Even if the study designs and groups appear similar, differences in external factors between the studies such as the quality of nursing, improved medical developments in the care of comorbidities, as well as differences in unknown, unmeasured factors will likely lead to differences in mortality risk between groups. Therefore, any comparisons made will be unreliable. The bottom line? If groups are not tested at the same time, under the same conditions, there is a good chance they will differ.
So, what technique can we use to allocate participants fairly to comparison groups and ensure an unbiased comparison?
Randomization ensures that both groups have a similar prognosis for the outcome before the start of treatment and that any differences will be chance differences. This thus best approximates the counterfactual ideal, as described above.
Most commonly, participants are assigned to groups using a computer-generated list of random numbers. Other methods include pre-defined treatment schedules and sealed envelopes with group assignments drawn at random. Again, it is very important that this random allocation occurs before the study starts (prospective allocation) to ensure parallel testing. It is also important that the allocation schedule is concealed.
Despite its advantages, there are two major drawbacks to random group allocation
- Randomization can fail, especially with very small sample sizes because the study arms can become out of balance simply due to chance (3). Importantly, this is not a problem with randomization per se, but rather a problem with inadequate sample size.
- Though ideal for testing treatments, for some research questions a randomized controlled trial is inappropriate due to ethical or practical concerns. For example, it would be unethical to randomize individuals to a ‘smoking’ vs. ‘no smoking’ group to test whether smoking causes cancer.
Remember, anyone can claim that their study makes a fair comparison, but unfortunately some research does not ensure truly unbiased, random group allocation.
Imagine if we had assigned our hypothetical study participants to groups based on the numbers of their hospital rooms; allocating patients in lower-numbered rooms (1-10) to group A and patients in higher-numbered rooms (11-20) to group B. This is not random allocation. Can you see why?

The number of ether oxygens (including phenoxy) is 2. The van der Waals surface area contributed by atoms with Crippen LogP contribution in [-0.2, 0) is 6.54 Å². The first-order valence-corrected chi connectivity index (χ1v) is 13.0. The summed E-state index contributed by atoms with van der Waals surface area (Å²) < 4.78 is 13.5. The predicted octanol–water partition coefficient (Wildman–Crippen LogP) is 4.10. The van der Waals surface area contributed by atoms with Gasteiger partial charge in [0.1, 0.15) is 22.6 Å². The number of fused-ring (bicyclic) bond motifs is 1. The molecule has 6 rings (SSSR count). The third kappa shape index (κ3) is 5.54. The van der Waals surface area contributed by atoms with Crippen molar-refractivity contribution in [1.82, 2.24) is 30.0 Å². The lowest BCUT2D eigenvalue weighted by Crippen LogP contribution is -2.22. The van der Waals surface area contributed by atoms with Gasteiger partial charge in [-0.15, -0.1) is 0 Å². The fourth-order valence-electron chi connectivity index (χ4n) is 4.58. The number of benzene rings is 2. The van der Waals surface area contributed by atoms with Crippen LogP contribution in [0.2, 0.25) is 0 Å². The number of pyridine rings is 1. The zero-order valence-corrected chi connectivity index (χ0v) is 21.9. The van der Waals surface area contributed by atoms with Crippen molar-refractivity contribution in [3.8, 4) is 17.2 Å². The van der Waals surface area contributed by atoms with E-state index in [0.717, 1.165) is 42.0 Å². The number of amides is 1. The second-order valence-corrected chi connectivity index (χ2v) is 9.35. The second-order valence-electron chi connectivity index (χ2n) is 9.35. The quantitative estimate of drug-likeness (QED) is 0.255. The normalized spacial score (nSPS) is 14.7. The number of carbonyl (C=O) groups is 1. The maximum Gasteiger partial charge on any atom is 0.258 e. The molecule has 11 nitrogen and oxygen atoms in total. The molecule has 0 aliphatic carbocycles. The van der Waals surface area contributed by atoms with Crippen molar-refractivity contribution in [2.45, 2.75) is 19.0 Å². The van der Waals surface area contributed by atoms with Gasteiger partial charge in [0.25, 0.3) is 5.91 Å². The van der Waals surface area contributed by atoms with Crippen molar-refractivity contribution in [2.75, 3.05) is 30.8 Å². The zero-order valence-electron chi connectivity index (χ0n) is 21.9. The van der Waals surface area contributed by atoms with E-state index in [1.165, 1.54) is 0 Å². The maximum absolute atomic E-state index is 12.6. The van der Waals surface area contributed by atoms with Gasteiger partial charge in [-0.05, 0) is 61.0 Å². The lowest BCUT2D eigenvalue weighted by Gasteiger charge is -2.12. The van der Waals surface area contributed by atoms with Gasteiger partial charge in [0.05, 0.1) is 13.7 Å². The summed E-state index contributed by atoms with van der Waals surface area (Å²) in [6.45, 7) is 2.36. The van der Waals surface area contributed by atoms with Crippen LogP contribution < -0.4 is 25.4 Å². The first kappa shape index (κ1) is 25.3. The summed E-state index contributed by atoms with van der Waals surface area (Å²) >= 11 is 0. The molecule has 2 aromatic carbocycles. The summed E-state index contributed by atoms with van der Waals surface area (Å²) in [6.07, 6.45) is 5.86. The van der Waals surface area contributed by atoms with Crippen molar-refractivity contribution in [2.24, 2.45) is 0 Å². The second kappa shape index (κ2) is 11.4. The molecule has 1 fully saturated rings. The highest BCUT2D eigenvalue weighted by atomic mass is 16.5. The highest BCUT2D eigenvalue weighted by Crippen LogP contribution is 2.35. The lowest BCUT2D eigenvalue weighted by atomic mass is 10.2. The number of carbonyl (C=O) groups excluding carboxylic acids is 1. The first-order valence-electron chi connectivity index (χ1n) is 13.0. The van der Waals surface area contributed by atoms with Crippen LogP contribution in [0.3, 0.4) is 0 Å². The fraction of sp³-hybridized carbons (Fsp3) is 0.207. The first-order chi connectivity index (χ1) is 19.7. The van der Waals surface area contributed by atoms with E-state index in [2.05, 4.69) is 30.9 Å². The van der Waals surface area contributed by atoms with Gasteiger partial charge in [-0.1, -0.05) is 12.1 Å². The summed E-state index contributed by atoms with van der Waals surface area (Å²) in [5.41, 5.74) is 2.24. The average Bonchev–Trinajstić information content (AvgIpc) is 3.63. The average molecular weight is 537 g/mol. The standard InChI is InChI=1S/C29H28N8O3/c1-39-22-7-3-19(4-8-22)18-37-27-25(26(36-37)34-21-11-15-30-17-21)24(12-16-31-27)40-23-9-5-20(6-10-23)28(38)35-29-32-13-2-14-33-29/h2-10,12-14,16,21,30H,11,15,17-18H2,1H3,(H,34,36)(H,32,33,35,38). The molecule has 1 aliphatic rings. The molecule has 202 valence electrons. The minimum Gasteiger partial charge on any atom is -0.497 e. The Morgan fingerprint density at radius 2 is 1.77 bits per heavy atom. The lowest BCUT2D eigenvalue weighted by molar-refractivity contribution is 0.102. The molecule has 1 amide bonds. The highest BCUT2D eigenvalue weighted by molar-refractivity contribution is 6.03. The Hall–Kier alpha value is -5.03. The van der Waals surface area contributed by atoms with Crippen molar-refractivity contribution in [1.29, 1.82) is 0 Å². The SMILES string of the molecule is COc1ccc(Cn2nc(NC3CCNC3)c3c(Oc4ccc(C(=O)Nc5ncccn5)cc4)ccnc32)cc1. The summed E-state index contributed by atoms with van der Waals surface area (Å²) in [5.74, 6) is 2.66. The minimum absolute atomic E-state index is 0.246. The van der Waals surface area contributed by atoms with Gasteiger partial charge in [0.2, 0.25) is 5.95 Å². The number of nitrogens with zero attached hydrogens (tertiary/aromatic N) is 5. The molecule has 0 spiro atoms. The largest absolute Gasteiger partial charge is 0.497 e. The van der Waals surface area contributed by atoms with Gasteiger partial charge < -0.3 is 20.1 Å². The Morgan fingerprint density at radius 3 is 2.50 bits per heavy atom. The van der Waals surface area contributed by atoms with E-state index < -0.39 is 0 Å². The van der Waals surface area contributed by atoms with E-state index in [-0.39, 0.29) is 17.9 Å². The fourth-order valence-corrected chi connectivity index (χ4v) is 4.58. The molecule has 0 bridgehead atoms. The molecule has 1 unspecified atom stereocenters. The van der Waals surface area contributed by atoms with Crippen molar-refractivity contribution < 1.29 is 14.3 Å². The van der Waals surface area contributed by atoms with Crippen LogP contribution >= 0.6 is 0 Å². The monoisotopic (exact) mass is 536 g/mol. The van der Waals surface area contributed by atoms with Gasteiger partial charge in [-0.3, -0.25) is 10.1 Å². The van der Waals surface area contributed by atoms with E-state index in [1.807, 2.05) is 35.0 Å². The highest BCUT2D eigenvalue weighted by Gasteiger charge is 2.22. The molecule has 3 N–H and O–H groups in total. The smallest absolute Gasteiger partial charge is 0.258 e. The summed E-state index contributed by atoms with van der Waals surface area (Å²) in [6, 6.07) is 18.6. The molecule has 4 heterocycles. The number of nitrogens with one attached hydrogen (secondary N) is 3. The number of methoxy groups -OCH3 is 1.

- If the severe, high-risk patients are normally situated in low number rooms (closer to the nurses’ station), more severe cases will end up in group A, inflating the risk for the outcome (death) in this group.
- If a doctor is privy to this allocation scheme and believes the surgery is more effective, he may send his sickest patients into one of the lowered numbered rooms instead of a room at random, again increasing the risk in group A.
Allocating participants in this way could create differences in prognosis for the outcome between groups. If the groups differ in baseline risk, we cannot reliably assess the effect of our treatment on outcomes.
When you are reading a study using a ‘randomized’ design, ask yourself, were the patients really allocated to groups at random? Do you see any patterns that leads you to believe certain types of patients were more likely to be allocated to a particular group? Take a look at the baseline characteristics (usually Table 1 of the paper). If you are not convinced the groups are comparable, the results probably do not hold much water, regardless of how tempting it may be to believe them.
The author wishes to thanks Maartje Liefting and Bob Siegerink for helpful feedback on an earlier version of this post.
Take home message: